I recently saw a young teen publicly thank his parents on social media. It wasn’t a generic, thanks for all you do kind of post. This one stopped me in my tracks. This specific nod to the parents was, “Thank you for giving me everything I want.”
My first few thoughts lingered around the possibility that this was a status symbol of sorts, enjoyed by everyone involved with giving this child everything he wanted. It rang similar to the current requirement on social media that families need to be super busy. If families today aren’t completely overscheduled, their status is somehow less than. I guess, maybe, if a parent gives a child everything he or she wants, somehow that raises their false status, too?
My husband and I are less concerned with status and more concerned with raising kind, happy kids who will hopefully grow up to be emotionally resilient adults. Probably why this post stood out to me.
Neither of us wants to give our kids everything they want—for good reason.
Our kids are talented swimmers. Our daughter specifically is not only talented, but she’s also a very hard worker. She’s willing to practice as much as she needs to remain a strong competitor as well as be a valued member of her team. As a middle schooler, she sets personal goals and works hard to reach them.
Last season, her goal was to swim the individual medley (IM). This is a tough race: 100 yards, 1 lap of each stroke, a total of 4 laps. Her goal was to swim it competitively in under two minutes. After a few weeks of practice, she swam it and exceeded her goal. Next, she set her sights on the championship meet at the end of the month. Before that though, she wanted one more race experience so she requested her coaches pace her in the IM for the next meet.
The day arrived for the meet placements and she was left out of the IM. She looked a bit worried, so I encouraged her to go and talk with her coaches. She did and to her dismay, she was, in fact, left out of the race. I asked her coaches if she could be added to the race, but it was too late. She held back tears but forged ahead and jumped into the pool for practice.
It was a mistake. Her coaches are human and they make mistakes, too.
Her disappointment was compounded for several reasons. Her biggest competition was not going to be at this next meet, giving her a strong possibility of winning the race. Her best friend was going to be there. She wanted one more race experience before the championship meet. She folded under the layers of disappointment and began to cry as soon as we got into the car.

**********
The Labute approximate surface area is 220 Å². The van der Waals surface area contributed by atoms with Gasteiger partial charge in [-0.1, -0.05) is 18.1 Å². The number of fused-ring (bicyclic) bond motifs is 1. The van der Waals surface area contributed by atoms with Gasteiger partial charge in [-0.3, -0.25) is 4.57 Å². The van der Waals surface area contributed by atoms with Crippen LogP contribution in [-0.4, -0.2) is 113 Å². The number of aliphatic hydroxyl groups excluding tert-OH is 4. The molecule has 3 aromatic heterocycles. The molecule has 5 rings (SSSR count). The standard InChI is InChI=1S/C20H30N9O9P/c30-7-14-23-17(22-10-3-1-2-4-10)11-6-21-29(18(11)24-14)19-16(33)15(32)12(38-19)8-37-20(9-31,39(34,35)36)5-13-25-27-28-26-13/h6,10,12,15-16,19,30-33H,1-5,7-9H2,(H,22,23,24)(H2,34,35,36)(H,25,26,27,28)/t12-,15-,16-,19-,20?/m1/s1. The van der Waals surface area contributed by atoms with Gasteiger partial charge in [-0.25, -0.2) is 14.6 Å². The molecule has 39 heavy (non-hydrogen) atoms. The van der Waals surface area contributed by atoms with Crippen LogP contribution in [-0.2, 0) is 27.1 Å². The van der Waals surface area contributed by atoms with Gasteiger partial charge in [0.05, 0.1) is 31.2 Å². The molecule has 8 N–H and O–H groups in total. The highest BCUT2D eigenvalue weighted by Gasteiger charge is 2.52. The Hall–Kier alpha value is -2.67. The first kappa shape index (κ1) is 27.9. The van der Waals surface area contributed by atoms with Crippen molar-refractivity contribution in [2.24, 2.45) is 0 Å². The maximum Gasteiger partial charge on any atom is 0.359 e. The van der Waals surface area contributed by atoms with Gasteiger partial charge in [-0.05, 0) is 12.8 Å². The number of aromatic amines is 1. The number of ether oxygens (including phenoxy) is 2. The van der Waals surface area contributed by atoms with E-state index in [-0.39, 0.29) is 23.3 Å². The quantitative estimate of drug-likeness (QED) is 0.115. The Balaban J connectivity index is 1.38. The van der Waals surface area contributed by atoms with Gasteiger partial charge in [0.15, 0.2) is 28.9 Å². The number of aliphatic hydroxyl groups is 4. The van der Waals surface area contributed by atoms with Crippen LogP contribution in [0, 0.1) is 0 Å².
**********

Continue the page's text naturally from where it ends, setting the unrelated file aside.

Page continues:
I could have made a phone call. My husband and I could have made unreasonable requests. I probably could have called the board of directors of our pool and caused a scene to get my child added back into the race she so desperately wanted to swim. We could have caused a lot of people to do a lot of extra work to make my child happy. I could have gone to extreme lengths to give my child everything she wanted.
Have you seen that quote that encourages you to drink plenty of water and get lots of sun? Good advice for us because we are essentially houseplants with complex emotions. How in the world can we expect our children to learn how to deal with complex emotions if we never allow them to experience them?
My husband and I could have made unreasonable requests in an effort to relieve our daughter from feeling complex emotions. But how would that have served her in the long run?
Sure, it was hard for her but we all have to learn how to deal with disappointment. We have to learn how to accept the fact that people we love and admire make mistakes. We have to learn how to accept the fact that not everything in life will go our way.
The one thing I hope my kids never thank me for is giving them everything they want.
As humans, we are hard-wired to struggle. It’s not my job as a parent to keep my kids from ever having to struggle. Instead, it’s our job as parents to give them the tools to properly deal with the struggle.
After having time to be sad and disappointed, we talked with our daughter about what she ultimately wanted. We couldn’t change the circumstances, but it was worth at least exploring what she could personally get out of the situation, what it would take to get a positive outcome from this experience.
We talked with her coaches and after giving it some thought, she agreed to swim the event as an unofficial swimmer. That meant her times wouldn’t count and she wouldn’t score any points. She couldn’t officially win, even if she technically did. But despite that, she’d still get the opportunity to have another race experience.
It wasn’t everything she wanted. But she was able to live through the disappointment and still see the upside.
She was able to accept the reality but still find a positive opportunity in the situation. She didn’t throw away an entire experience just because it wasn’t everything she wanted.
My job as a parent is not to keep my kids happy. Let’s face it, of all the emotions we have, happy is easy. Our kids do not need practice with being happy. They don’t need to be prepared to face happy.
They do need to be prepared to face disappointment, sadness, and anger. They need experience in extending the same grace to others they would want in return. They also need practice in accepting situations for what they are without expectations for us to swoop in and fix it.
I hope my kids are grateful for all of the things we do for them, but for many reasons, more importantly, I hope they are thankful for the things we didn’t do.
Originally published on Grown and Flown